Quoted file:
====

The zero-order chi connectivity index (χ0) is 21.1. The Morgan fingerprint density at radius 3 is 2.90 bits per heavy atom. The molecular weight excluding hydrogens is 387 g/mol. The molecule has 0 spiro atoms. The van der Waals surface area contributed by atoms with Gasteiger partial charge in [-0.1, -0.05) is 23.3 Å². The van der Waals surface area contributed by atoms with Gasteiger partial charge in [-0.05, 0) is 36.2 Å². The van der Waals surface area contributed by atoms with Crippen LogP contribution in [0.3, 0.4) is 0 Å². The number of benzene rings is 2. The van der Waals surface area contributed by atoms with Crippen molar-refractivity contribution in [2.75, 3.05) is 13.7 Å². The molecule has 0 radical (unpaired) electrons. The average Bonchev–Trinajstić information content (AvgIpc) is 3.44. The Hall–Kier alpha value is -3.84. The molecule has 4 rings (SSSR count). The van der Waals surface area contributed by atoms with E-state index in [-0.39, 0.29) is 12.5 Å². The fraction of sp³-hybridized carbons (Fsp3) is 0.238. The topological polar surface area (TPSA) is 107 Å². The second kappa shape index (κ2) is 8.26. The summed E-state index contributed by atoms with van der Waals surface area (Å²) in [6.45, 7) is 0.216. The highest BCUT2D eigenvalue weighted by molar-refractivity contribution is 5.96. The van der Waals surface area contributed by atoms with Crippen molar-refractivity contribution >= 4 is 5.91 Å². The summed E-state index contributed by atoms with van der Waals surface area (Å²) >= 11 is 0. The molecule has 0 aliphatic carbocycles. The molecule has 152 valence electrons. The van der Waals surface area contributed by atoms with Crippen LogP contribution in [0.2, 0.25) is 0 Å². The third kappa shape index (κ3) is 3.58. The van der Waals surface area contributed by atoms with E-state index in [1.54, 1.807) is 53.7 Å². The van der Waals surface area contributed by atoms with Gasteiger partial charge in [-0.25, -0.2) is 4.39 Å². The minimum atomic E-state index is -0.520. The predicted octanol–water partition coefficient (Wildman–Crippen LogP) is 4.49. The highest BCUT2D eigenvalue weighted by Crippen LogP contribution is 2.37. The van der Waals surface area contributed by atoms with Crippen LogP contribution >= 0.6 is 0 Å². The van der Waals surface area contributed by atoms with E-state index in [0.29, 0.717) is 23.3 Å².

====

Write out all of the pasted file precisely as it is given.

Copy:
The zero-order chi connectivity index (χ0) is 21.1. The Morgan fingerprint density at radius 3 is 2.90 bits per heavy atom. The molecular weight excluding hydrogens is 387 g/mol. The molecule has 0 spiro atoms. The van der Waals surface area contributed by atoms with Gasteiger partial charge in [-0.1, -0.05) is 23.3 Å². The van der Waals surface area contributed by atoms with Gasteiger partial charge in [-0.05, 0) is 36.2 Å². The van der Waals surface area contributed by atoms with Crippen LogP contribution in [0.3, 0.4) is 0 Å². The number of benzene rings is 2. The van der Waals surface area contributed by atoms with Crippen molar-refractivity contribution in [2.75, 3.05) is 13.7 Å². The molecule has 0 radical (unpaired) electrons. The average Bonchev–Trinajstić information content (AvgIpc) is 3.44. The Hall–Kier alpha value is -3.84. The molecule has 4 rings (SSSR count). The van der Waals surface area contributed by atoms with E-state index in [-0.39, 0.29) is 12.5 Å². The fraction of sp³-hybridized carbons (Fsp3) is 0.238. The topological polar surface area (TPSA) is 107 Å². The second kappa shape index (κ2) is 8.26. The summed E-state index contributed by atoms with van der Waals surface area (Å²) in [6.45, 7) is 0.216. The highest BCUT2D eigenvalue weighted by molar-refractivity contribution is 5.96. The van der Waals surface area contributed by atoms with Crippen molar-refractivity contribution >= 4 is 5.91 Å². The summed E-state index contributed by atoms with van der Waals surface area (Å²) >= 11 is 0. The molecule has 0 aliphatic carbocycles. The molecule has 152 valence electrons. The van der Waals surface area contributed by atoms with Crippen LogP contribution in [0.2, 0.25) is 0 Å². The third kappa shape index (κ3) is 3.58. The van der Waals surface area contributed by atoms with E-state index in [1.54, 1.807) is 53.7 Å². The van der Waals surface area contributed by atoms with Gasteiger partial charge in [-0.25, -0.2) is 4.39 Å². The minimum atomic E-state index is -0.520. The predicted octanol–water partition coefficient (Wildman–Crippen LogP) is 4.49. The highest BCUT2D eigenvalue weighted by Crippen LogP contribution is 2.37. The van der Waals surface area contributed by atoms with Crippen LogP contribution >= 0.6 is 0 Å². The van der Waals surface area contributed by atoms with E-state index in [0.29, 0.717) is 23.3 Å².